Philippines are among those countries most affected by natural disasters so that particular attention in devoted to the construction and reconstruction of buildings, in order to make them resilient when typhoons or earthquakes occur. In the Philippines using light materials such as wood, bamboo and straw is very common but it increases structures’ vulnerability.
In order to face this issue, Kito Onlus organized a Typhoon-prone Construction Training in the Barangay Esperanza (a barangay is the smallest unit of local government in the Philippines) of San Francisco in the Camotes Islands, consisting in 2 afternoon-sessions last March. This training was meant to be not only an informational meeting, but also a theoretical and practical course useful for those working in the field of building construction, and those willing to build or re-build their home making it safer and more resilient to those events such as typhoons. Paola Vecchiato, President of Kito Onlus, Marcelo Roslinda, Yes Construction’s engineer, and Gary Muana, Operations and Warning Officer of the Disaster and Risk Reduction Office in San Francisco participated as speakers.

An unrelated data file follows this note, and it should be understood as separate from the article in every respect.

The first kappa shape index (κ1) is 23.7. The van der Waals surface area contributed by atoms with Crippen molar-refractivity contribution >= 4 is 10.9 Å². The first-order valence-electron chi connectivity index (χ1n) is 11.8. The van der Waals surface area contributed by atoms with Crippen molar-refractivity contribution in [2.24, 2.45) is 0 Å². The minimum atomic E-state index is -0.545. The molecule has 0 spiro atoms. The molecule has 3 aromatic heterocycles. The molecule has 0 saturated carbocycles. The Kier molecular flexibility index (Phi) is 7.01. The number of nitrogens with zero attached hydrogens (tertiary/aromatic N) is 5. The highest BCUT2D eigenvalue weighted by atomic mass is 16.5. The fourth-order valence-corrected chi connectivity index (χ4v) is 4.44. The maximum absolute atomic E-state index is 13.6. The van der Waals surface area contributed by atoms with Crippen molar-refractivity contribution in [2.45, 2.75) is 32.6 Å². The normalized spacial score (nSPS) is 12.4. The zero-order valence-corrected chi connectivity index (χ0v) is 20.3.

In order to properly involve the community of Esperanza in the project, 2 representatives of every Purok (district) in the Barangay were asked to take part in the training sessions; in this way, the rest of the community could have been easily informed by them about the content of the course. Nevertheless, all the participants (21 farmers and fishermen and 5 skilled workers) have been invited to share their knowledge with family and friends, once the training was over.
The typhoon-prone construction training showed a high degree of participation, thanks also to the group-works there organized. It was noted that sometimes participants need to be encouraged to expose their doubts and to ask questions and it is important for the speakers to keep in mind that the audience may be unfamiliar with certain topics, so that nothing should be given for granted. During the last part of the training participants filled in a questionnaire in order to test their understanding of the topics and finally everyone received nails, hammers and a certificate of participation.
Kito Onlus is very satisfied with the outcome of the training and hopes to keep playing a significant role in making the communities of the Philippines in which it works less and less vulnerable.
Paola Vecchiato, President of Kito Onlus, and Marcelo Roslinda, Yes Construction’s engineer, explain how to build resilient structures.